What are the five most common types of wounds encountered by police officers in injury and death investigations?
- Firearm wounds
- Incised wounds
- Stab wounds
- Puncture wounds
25. In reference to gunshot wounds, describe a contact wound, a close shot and a distant shot.
• Made when the muzzle of the weapon is pressed against the body when the shot is fired.
• Soot, metallic particles, and powder residues are driven into the body and can be found there during the autopsy.
Close shot wounds
Produces a zone of blackening around the entrance wound of the track, either on the skin or clothes.
• In a close shot, a considerable amount of incompletely burned powder residue is found on the target.
• Close shots with black powder show marks of burning up to a distance of 4 to 6 inches and a distinct deposit of powder smoke up to 10 to 12 inches.
Distant shot wounds
• A shot fired at a distance greater than 18 inches (approximately 3 - 5 feet)
• Not likely to see much except for the wound; however very dependent on the gun and ammunition involved.
26. What is GSR?
Gunshot residue which is made up of three elements: lead, barium and antimony. It is expelled from the barrel and other openings of a firearm in a cone-like fashion with the heavier material traveling farther than the lighter materials.
27. What is an incised wound?
- More commonly referred to as a "cutting wound"
- Inflicted by a sharp-edged instrument such as a knife or razor.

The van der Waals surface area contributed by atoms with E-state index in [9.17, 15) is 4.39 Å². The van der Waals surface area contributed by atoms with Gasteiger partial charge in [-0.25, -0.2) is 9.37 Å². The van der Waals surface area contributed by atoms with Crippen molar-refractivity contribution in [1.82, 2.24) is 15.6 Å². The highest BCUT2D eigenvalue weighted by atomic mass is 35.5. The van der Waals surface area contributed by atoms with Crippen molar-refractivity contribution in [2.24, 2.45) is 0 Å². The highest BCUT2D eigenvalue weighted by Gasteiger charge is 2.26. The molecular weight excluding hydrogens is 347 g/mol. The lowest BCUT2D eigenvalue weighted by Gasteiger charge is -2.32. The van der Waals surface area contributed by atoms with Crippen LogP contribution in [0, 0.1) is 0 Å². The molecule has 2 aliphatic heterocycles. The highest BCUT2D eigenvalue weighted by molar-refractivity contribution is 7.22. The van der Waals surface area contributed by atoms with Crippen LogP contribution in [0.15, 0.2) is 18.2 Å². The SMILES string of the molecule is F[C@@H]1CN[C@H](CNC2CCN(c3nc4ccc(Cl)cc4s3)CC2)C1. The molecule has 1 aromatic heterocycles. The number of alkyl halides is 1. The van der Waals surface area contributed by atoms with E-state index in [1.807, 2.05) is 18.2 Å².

- LONGER THAN IT IS DEEP due to swipe action
What is a stab wound?
A stab wound is inflicted by an object (does not necessarily have to be sharp) penetrating into the skin. Stab wounds are DEEPER THAN THEY ARE LONG.
29. What is a laceration?
• Lacerations are open, irregular shaped wounds caused by blunt objects such as clubs, pipes, pistols.
• Bleed freely and are characteristically accompanied by bruising around the edges.
30. What are defensive wounds?
• Are suffered by victims attempting to protect themselves from an assault, often by a knife or club.
• These wounds are commonly found on the palms of the hands, the fingers, and the forearms.
32. What are some of the methods most commonly employed in suicides?
- Ingesting sleeping pills
- Cutting and piercing
- Ingestion of poisons
- Inhaling gases
- Jumping from high places
- Intentionally crashing a vehicle
33. What is the most frequently encountered gas in medico-legal death investigations?
34. What are the three types/degrees of burns and describe.
• Usually limited to redness with minor pain at the site of injury
• Only involves the epidermis
• Ex: sunburn
• Redness with superficial blistering
• Can involve more or less pain depending on the level of nerve involvement
• Involves the superficial dermis and may involve the deep dermis layer
• Occurs when the epidermis is lost with damage to the subcutaneous tissue
• Exhibits charring and extreme damage of the epidermis
• Usually whitish in appearance and results in heavy scarring
• May require grafting
• Not painful, because nerves are damaged; however, these burns are surrounded by first and second-degree burns, which are painful